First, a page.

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Things to keep in mind when migrating from SharePoint on-premises to Office 365

Apr 30, 2019

Microsoft's cloud service Office 365 leverages businesses to enable collaboration and teamwork by providing access to various tasks directly online, like SharePoint, Exchange, Skype for Business, Teams, Power BI, Yammer and much more. The type of features available depend upon the Office 365 subscription a business is licensed to.

SharePoint Online (Office 365) is evolving at pace and businesses need to maximize benefits from features it provides for an effective SharePoint development. As a result, many organizations look for a solution to be up-to-date with how to make its use in an effective way and with as minimum resources as possible compared to SharePoint on-premises.

Getting ready for migration

Many, if not all, SharePoint migrations are deemed as failures by organizations even when the content moves from source to destination. Although the actual migration process is simple to execute, what is a challenge is making sure you’ve prepared pre-migration stuff. There are certain mistakes you need to avoid both while and after the migration process. A bit of planning before actual migration will help you serve your exact needs, which in turn will help administrators to manage SharePoint more effectively.

This blog will walk you through fitting ways to keep in mind while migrating from on-premises to Office 365.

Office 365

Establish a thorough inventory of your on-premise environment

You can make effective decisions and estimates time to be spent for the migration process by preparing a detailed list of everything in the current environment. Though the migration process is a tedious and lengthy process, recording below information makes it easier to plan and adhere to migration deadlines.

  • Site Collections and Sites
  • Lists and libraries (including those lists/libraries which crossed threshold limit)
  • Pages
  • Custom solutions
  • Branding
  • Additional UI customizations (JavaScript’s, custom menus and more)
  • Workflows
  • Content types and Site columns
  • Permissions, and Users & groups
  • User alerts
  • Records
  • Retention policies
  • All files having a dependency to another file using a URL
  • Blocked file types

Perform audit on your old environment

Migrating irrelevant/unwanted data from SharePoint on-premises to Office 365 will not help the cause of a successful migration. You should invest enough time to locate, delete or reorganize data that can eventually help perform a smooth migration.

  • Check and delete orphaned users
  • Delete empty SharePoint groups
  • Reorganize users with explicit permissions back into groups
  • Remove unwanted or unused custom content types, site columns, and workflows
  • Decide for sites that haven’t been accessed or modified and if you still need them in Office 365
  • Ensure you migrate most recent version of the document by asking users to check-in documents currently checked-out, including those that have never been checked-in
  • Locate large site collections
  • Break them up into multiple site collections
  • Locate large sites
  • Promote them into site collections
  • Delete duplicate entries/content
  • Clean up items containing too many custom permissions
  • Delete unwanted versions from your version history
  • Redefine list and libraries with too many columns
  • Reorganize large lists/libraries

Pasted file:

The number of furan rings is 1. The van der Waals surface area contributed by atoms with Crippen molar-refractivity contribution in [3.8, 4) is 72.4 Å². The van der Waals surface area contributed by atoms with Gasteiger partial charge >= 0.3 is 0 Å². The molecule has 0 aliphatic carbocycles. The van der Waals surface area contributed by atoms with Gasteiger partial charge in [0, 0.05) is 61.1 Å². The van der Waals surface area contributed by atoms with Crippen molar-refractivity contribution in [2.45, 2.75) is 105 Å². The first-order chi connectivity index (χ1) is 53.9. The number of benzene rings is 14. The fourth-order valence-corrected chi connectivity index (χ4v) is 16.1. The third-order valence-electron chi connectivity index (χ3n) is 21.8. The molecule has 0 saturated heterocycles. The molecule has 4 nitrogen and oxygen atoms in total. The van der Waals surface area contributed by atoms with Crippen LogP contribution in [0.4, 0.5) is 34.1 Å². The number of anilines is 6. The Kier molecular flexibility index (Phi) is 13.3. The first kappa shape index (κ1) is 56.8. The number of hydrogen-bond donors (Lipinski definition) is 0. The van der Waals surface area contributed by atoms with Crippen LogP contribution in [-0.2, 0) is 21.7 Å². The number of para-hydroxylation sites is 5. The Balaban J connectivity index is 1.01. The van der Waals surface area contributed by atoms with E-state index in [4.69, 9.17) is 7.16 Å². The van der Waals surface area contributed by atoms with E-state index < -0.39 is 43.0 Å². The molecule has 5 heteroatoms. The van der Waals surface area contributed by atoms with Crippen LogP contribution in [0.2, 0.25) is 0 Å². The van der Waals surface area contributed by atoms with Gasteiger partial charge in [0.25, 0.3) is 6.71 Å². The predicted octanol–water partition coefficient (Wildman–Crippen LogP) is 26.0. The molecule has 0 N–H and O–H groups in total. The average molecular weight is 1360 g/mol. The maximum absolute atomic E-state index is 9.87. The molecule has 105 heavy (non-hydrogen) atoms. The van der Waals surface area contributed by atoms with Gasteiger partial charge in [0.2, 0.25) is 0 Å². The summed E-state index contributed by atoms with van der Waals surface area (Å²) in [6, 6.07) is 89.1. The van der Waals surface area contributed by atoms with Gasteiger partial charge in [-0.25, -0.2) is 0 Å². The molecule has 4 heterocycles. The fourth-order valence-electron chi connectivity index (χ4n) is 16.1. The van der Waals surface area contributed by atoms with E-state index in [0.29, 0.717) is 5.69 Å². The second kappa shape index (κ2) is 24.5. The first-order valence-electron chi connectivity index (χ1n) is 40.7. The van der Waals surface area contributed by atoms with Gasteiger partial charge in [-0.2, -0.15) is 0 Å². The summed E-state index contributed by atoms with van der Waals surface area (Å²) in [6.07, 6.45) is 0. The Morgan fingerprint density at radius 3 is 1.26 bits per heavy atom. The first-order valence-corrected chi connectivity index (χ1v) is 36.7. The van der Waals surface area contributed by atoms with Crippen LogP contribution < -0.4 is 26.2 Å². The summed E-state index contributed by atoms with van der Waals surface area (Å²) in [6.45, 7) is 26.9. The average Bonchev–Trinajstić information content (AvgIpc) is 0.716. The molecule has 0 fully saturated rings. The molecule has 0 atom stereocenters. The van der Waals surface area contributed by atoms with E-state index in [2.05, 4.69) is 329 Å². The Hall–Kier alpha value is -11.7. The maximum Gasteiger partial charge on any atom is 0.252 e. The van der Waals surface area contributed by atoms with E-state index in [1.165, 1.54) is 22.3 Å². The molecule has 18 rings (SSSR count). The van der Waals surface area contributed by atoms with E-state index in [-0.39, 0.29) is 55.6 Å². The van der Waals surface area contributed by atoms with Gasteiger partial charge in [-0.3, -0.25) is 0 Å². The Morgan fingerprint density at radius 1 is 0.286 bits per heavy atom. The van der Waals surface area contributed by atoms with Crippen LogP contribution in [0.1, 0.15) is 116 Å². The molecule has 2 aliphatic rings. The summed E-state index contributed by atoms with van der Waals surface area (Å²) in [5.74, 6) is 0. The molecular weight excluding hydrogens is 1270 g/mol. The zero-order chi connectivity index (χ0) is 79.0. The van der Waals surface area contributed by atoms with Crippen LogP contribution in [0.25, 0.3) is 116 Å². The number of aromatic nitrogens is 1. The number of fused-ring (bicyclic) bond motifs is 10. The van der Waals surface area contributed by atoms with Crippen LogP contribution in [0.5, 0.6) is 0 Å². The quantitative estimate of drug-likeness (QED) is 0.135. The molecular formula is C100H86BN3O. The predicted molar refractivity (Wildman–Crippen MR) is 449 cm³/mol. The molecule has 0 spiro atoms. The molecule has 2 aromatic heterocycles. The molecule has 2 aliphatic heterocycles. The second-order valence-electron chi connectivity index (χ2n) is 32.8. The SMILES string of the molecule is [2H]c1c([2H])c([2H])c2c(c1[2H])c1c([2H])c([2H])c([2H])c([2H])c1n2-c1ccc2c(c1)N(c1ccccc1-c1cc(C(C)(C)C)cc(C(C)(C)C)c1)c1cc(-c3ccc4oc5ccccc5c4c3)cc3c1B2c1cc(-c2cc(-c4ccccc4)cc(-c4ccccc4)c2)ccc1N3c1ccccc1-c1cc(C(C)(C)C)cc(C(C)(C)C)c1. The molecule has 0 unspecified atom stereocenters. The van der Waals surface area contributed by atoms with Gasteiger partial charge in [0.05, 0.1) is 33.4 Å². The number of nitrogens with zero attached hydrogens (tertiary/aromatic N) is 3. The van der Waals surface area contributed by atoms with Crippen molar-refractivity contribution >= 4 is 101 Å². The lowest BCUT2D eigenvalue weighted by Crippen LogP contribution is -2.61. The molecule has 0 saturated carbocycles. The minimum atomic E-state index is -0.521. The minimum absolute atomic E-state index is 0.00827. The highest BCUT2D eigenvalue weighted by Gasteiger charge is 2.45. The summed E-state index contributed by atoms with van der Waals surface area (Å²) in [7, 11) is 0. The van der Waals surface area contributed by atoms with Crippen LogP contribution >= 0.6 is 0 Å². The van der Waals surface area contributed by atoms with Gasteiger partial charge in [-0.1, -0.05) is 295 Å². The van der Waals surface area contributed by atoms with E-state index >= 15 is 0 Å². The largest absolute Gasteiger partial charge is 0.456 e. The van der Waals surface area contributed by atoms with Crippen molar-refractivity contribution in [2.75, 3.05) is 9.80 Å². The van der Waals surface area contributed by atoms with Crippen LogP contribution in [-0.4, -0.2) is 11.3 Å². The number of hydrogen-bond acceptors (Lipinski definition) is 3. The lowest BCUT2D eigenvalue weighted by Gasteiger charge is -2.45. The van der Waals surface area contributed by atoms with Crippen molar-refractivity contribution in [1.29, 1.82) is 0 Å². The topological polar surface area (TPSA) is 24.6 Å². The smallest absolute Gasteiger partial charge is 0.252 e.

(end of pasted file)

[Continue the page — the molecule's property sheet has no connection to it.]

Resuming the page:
Structure SharePoint Online to face migration

Presumably, after up gradation some features of SharePoint On-Premise might not be the same in SharePoint Online but there will be alternate for those features in SharePoint Online. Also, you need to take into consideration different Office 365 plans, each having a set of available features.

It is recommended to do a bit of research and pre-check to make sure the features available in SharePoint on-premises are all in-place in Office 365 and to avoid regret later.

  • Map SharePoint Online architecture with your SharePoint on-premises as far as possible
  • Run a test migration
  • Highlight any unsupported elements
  • Plan for metadata mapping on your content
  • Observe your customizations
  • Convert customizations to work on destination, if required

Supported scenarios to migrate content to SharePoint Online

There are various supported scenarios to upgrade to SharePoint Online.

Copy files manually

This method includes moving files manually to the destination using SharePoint Explorer view. It is the least practical method to carry out migration process, as the items/documents lose all the related metadata such as “Created By”, “Created date”, “Modified By” and so on. This method is least recommended as we cannot have all the items/documents created and modified all at the same time and by the same person carrying out migration process. Thus, the integrity of documents is not persisted, and it doesn’t work for most cases.

Use Office 365 Migration API

Using migration tools to upgrade to Office 365 may sometimes limit larger migrations while in some cases the migration may even stop. Microsoft introduced a newer way of migration Office 365 Migration API for developers to solve this issue. The approach improves migration speed considerably by leveraging Azure. You need to send your content inside a migration package in Azure, where a scheduler/timer job runs to import your data in SharePoint Online.

Though migration API works best with simple migrations having a few lists/document libraries while for larger volumes of migration, it takes too much of an effort and is quite complicated to set up.

Microsoft FastTrack

Microsoft FastTrack facilitates free migration of data from source environment to Office 365. It is available for all customers with Office 365 tenants having 500 or more licenses. FastTrack enables file sharinges across SharePoint Online. It guides administrators with tools and documentation to perform configuration steps for both Office 365 and source environment. Please note that ownership history and previous versions won't be migrated to Office 365.